On June 12, 2009, Congress passed a legislation empowering the Food and Drug Administration to regulate cigarettes and tobacco products. Just one day after the Senate approved the bill, the House decided to forgo its own version of the bill and passed the Senate bill with a final vote of 307-97. President Obama stated he will promptly sign the bill into law. Enactment of such legislation will end a long battle over the years to give FDA the authority to regulate the manufacturing, marketing and sale of cigarettes and other tobacco products. The bill, authorizes sweeping regulation of the tobacco industry.  

Under its new authority over tobacco products, the FDA will be able to regulate cigarette content, including flavorings and the maximum amount of nicotine that may contain. FDA will also be able to regulate the promotion of tobacco products by limiting advertising, requiring agency review of all new products before they are introduced to the market, and strictly limiting youth access and marketing. Additionally, the bill prohibits the use of descriptors, such as "light", "mild" and "low," to describe a product and will require a manufacturer to receive agency authorization before marketing any tobacco product as presenting a "modified risk." In addition, the FDA will have significant authority over the content and format of warning labels on tobacco products and in print advertisements.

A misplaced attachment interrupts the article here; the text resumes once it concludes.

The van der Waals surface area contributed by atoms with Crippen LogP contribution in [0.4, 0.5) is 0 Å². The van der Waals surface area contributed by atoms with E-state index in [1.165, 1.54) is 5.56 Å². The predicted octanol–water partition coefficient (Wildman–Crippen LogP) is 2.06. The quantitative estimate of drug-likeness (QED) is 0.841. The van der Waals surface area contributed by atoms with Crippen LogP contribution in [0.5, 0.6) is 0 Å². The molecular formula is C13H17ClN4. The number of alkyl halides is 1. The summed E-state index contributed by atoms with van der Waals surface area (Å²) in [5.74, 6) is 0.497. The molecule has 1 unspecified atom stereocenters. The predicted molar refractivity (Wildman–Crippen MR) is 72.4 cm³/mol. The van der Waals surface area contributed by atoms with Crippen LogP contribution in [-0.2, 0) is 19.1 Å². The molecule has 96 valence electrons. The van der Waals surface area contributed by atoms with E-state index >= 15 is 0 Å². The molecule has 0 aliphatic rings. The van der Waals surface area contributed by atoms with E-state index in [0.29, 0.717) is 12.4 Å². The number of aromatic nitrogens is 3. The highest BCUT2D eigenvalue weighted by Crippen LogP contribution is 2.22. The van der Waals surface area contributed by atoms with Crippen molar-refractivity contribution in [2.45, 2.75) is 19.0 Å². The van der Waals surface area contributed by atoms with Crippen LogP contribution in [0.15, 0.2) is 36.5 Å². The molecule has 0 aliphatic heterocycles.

Matthew L. Myers, president of Campaign for Tobacco-Free Kids, has supported the bill through all stages and stated this bill will fundamentally change the way tobacco products are marketed and advertised. However, the bill did face opposition. For example, Senator Richard Burr (R-NC) opposed the bill because he believes FDA is the wrong entity to regulate a “dangerous commodity”. He stated that the bill will prevent efforts to develop new and less harmful tobacco products.

To accommodate this additional regulatory authority, a new office will be set up in the FDA, with administrative costs paid for by a fee imposed on tobacco companies.